In a lush and detailed fantasy world, magical airships sail amidst floating islands and villas. Luxurious earthly homes lie amidst hillsides of flowers and trees, and a lone pond houses a single shoot of life. Miniature tram cars come and go, ladies’ dresses flutter in the breeze, will o’ wisps dance in the midst of dusk and lights flicker warmly. With a lack of narrative, Iblard Jikan shows us these visions and more alongside a soundtrack of lilting melodies.
His name is Tortov Roddle, and he is a traveler from Tortalia. Along with his unusually large companion of a pig, the slender Tortov travels from place to place, always finding a new and beautiful adventure at his destination. From islands carried on the backs of frogs, to delightful cafes, to movie theaters and giant bears, there's a wonderful story to tell in the diary of Tortov Roddle.
Upon a glassy ocean, in a world where time appears to have stopped, an old man travels and reminisces about his past. Joining him is a painter who likes to capture ships and whales in his drawings, and a number of other travelers. From a whale about to jump, to a fallen star, to flying fish that are waiting to be caught, there are an infinite number of wonders to be found on the serene and glassy ocean.
If you enjoyed the sense of exploring a fantastical landscape in eithe Glassy Ocean or Iblard Jikan, then you may like the other. Though they are handled in different ways, both are gentle strolls through an unfamiliar and at times awe-inspiring world.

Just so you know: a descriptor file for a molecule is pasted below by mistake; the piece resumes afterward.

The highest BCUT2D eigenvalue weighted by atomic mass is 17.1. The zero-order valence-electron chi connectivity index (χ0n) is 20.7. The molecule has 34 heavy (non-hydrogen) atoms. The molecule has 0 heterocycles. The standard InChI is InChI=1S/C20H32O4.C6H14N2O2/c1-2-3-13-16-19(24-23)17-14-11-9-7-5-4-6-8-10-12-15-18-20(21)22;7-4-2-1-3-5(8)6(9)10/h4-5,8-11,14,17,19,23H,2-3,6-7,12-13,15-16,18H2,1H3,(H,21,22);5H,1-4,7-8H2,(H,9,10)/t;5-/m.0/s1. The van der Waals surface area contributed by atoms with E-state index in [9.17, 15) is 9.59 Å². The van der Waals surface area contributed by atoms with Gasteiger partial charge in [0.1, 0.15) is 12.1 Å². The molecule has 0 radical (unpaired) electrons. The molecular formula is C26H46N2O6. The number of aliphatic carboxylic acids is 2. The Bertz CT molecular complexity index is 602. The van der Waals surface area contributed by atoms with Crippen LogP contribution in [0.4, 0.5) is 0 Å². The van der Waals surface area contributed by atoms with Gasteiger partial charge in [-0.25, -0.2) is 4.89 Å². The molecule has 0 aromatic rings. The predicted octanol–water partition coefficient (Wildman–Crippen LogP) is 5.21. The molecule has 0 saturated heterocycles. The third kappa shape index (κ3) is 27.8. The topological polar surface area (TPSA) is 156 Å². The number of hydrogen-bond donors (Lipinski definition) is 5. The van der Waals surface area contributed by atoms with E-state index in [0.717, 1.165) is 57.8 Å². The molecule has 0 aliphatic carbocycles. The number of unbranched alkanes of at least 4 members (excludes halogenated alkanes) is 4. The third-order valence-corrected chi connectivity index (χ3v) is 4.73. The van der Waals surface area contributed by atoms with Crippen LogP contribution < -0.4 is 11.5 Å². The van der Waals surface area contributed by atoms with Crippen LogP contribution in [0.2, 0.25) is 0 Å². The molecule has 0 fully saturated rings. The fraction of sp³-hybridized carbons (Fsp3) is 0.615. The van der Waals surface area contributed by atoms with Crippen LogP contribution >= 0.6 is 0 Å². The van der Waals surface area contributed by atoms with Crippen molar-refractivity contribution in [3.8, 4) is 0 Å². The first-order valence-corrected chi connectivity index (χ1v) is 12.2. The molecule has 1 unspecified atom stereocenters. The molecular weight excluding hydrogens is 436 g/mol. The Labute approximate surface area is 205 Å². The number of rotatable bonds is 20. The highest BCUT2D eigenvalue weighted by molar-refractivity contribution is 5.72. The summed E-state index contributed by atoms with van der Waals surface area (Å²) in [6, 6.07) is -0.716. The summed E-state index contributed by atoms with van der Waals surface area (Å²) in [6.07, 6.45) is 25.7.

What if you could fly? Jumping by Osamu Tezuka lets us literally jump through time and space. Shot from a first person perspective with nothing but ambient noise as a soundtrack you are witness to a seamless journey across rural Japan, into the heart of modern Tokyo, and beyond, showing us a subtle study of modern life and the impact that progress has on us and our environment.
Neither Iblard Jikan nor Jumping have a real plot, but both show off fantastic environments through a bit of a childish eye. Everything seems like it's come right out of a fairy tale, and gives you a daydreaming feeling.
At the end of World War II, Japan was split and a great tower was erected that reached the skies. For three friends, Hiroki, Takuya, and Sayuri, memories of their summer spent together would stay with them forever. During that precious time, the three promised to one day travel to the tower in the skies on the wings of a white plane -- to finally see its brilliance and the surrounding land of Ezo -- but when Sayuri suddenly disappeared from their lives, the promise that once was made was broken. Though time continues to pass, will the three ever meet again some day?
The Place Promised In Our Early Years is almost like a well-developed poem, which reminded me of Iblard Jikan. Both movies boast absolutely beautiful backgrounds, amazing music and an approach that doesn't bother too much with the characters. If you liked Iblard Jikan, then PPIOED is a must have!